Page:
Giving Compelled by Grace Not Guilt
Introduction: Timothy Keller writes, “Once upon a time there was a gardener who grew an enormous carrot. So he took it to his king and said, ‘My Lord, this is the greatest carrot I've ever grown or ever will grow. Therefore I want to present it to you as a token of my love and respect for you.’
The king was touched and discerned the man's heart, so as [the gardener] turned to go the king said, ‘Wait! You are clearly a good steward of the earth. I own a plot of land right next to yours. I want to give it to you freely as a gift so you can garden it all.’ And the gardener was amazed and delighted and went home rejoicing.
But there was a nobleman at the king's court who overheard all this. And he said, ‘My! If that is what you get for a carrot—what if you gave the king something better?’ So the next day the nobleman came before the king and he was leading a handsome black stallion. He bowed low and said, ‘My lord, I breed horses and this is the greatest horse I have ever bred or ever will. Therefore I want to present it to you as a token of my love and respect for you.’ But the king discerned his heart and said thank you, and took the horse and merely dismissed him.
The nobleman was perplexed. So the king said, ‘Let me explain. That gardener was giving me the carrot, but you were giving yourself the horse.’
Timothy Keller, The Prodigal God (Dutton, 2008), pp. 60-61; submitted by Van Morris, Mount Washington, Kentucky; http://www.preachingtoday.com/illustrations/weekly/09-03-30/1033009.html; last accessed on 11-22-09
Transition: Much of the giving we do is actually taking. We are not unlike the nobleman Keller writes about. We give to ourselves and not really to God. Exodus 25 provides a pattern for giving that pleases God - giving that is compelled by grace and not by guilt…
Scripture: 1Then the Lord spoke to Moses, saying: 2“Speak to the children of Israel, that they bring Me an offering. From everyone who gives it willingly with his heart you shall take My offering.
3And this is the offering which you shall take from them: gold, silver, and bronze; 4blue, purple, and scarlet thread, fine linen, and goats’ hair; 5ram skins dyed red, badger skins, and acacia wood;
6oil for the light, and spices for the anointing oil and for the sweet incense; 7onyx stones, and stones to be set in the ephod and in the breastplate.
8And let them make Me a sanctuary, that I may dwell among them.
Transition: Tonight, we will look at three proofs that giving is compelled by grace…
Giving Compelled by Grace is Directed to God (25.1-2, 8)
Verse one points up the fact that the LORD spoke to Moses. Giving compelled by grace is based upon the authority of God’s Word. It is not directed toward man or a building, but to God Himself.
In verse two God says to Israel, “Bring Me an offering” and in verse three, “…You shall take My offering.” We should remember that Israel did not have anything to give God other than what He had already provided for them - namely, provision from the Egyptians as they left.
Five Hebrew words comprise verse eight: “They will make me a holy place and I will locate among them.” God will not dwell among them unless they invite Him by preparing a house for Him. God does not need a building or temple complex; He desires the people make a home for Him and then locate their houses/tents around His own. All was directed toward God; He was and is central.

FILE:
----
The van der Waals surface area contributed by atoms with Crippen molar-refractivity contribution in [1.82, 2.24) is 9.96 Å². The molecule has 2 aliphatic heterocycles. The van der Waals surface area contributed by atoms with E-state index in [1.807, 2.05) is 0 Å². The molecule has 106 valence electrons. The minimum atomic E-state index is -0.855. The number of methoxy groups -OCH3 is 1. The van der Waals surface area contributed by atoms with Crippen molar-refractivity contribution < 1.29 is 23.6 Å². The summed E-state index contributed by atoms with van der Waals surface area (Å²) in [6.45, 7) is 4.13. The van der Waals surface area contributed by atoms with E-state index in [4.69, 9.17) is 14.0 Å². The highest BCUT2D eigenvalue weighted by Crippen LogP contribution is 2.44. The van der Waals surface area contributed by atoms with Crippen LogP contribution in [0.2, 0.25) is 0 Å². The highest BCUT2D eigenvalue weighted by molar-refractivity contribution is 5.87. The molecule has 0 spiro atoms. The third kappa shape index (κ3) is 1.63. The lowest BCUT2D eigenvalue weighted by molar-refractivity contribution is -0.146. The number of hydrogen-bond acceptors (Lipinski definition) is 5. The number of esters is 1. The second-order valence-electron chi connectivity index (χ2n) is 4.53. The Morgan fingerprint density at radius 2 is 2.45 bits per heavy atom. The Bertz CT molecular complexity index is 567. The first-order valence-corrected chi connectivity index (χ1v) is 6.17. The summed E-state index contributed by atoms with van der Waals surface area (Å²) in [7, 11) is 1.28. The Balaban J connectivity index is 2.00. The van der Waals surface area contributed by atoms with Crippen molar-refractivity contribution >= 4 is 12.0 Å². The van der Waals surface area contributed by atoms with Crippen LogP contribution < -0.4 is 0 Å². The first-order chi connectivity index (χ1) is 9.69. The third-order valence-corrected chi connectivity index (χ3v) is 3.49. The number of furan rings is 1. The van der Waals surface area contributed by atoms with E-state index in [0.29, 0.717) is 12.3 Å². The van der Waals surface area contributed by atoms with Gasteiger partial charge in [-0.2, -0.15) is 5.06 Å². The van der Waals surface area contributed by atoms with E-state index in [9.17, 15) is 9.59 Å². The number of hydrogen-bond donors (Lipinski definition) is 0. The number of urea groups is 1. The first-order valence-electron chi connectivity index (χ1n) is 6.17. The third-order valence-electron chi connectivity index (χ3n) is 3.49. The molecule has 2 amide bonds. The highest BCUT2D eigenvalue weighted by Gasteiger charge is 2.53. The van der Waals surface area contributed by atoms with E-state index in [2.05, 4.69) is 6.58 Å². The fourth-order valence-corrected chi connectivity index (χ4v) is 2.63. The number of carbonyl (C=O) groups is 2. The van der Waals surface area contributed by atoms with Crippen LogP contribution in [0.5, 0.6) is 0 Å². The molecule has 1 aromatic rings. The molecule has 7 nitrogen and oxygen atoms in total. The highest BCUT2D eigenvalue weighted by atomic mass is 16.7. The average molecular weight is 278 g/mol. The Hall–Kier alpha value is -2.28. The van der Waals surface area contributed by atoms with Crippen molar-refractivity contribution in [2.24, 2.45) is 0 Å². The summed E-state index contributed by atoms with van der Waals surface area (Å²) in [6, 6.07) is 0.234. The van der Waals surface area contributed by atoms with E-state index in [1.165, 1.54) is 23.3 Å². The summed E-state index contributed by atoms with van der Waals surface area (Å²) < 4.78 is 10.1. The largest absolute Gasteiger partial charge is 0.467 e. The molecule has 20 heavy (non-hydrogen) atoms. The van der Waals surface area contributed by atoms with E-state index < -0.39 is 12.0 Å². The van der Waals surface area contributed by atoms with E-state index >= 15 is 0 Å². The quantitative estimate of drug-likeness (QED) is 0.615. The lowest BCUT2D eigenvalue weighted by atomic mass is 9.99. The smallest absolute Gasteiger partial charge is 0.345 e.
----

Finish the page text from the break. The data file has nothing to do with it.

· We give at church but are really giving to God. We express our worship to God when we give at offering time during each service. Remember that God owns it all: “The earth is the Lord’s and all its fullness” (Ps 24.1a).
· My son cannot afford to buy me a birthday gift. He has no money of his own. But I may give him an allowance with which he may use it to purchase a gift for me. He does so because he loves me. I give him the ability to express that love.
· While God is able to provide a completed tabernacle, He chose to provide the raw materials for one instead. He allowed His children to express their love by constructing a house for Him.
· Can we repay God with our tithes and offerings? Can we repay Him with an extensive missions’ budget? No, but we can use what He provides as a gift of gratitude for Him. This is why we extend the opportunity to give to those that understand the purpose of giving in the first place (it is why we note to our visitors that they shouldn’t feel obligated to give).
· God will use what we give Him to push the parameters of His kingdom. Verse eight indicates that Israel gave so that God could dwell among them. But a sanctuary is a holy place. We cannot draw near the blinding, radiant, and holy presence of God. He is transcendent because of His holiness.
· A sanctuary and a tabernacle communicate the transcendence and closeness of God. No tabernacle could contain the God of the Universe. Yet He has chosen to indwell believers; to tabernacle among them.
· God is not just within the four walls of our auditorium. He is in each believer this evening. We come together in this place this evening to hear from God. Our church is an outpost from which we gather and strategize to fulfill the Great Commission under the direction of the Holy Spirit.
· If we are using this building to for such a holy work, then we ought to support it with our own offerings. We will need a building soon. We need to renovate this one. Do you believe that it is more spiritual to give to the missions’ budget than that of the building fund? Does not the building provide for the training of future missionaries under the tutelage of God’s Word? Is preaching and preparing to reach our own Jerusalem holy work?
· What do tithes and offerings do for the staff of our church? They provide for the pastors’ physical needs so that he may preach, pray, and provide spiritual care. They provide for our worldwide outreach through various missionaries. They provide for materials for discipleship and the promotion of local evangelism. They even provide opportunities to plant more churches in California.
· We are doing a holy work here. We need not be ashamed to ask for the resources to continue to do it. What would you give to see lost men and women come to Christ for eternal life? Our whole purpose for being here in this place at this time is so that lost and dying people will hear the gospel of Jesus Christ. By grace we are saved through faith. By grace we give our very best so that others may come to know and live what we already know and live!
Transition: Giving compelled by grace is directed to God. It is one of the most God-centered things we do…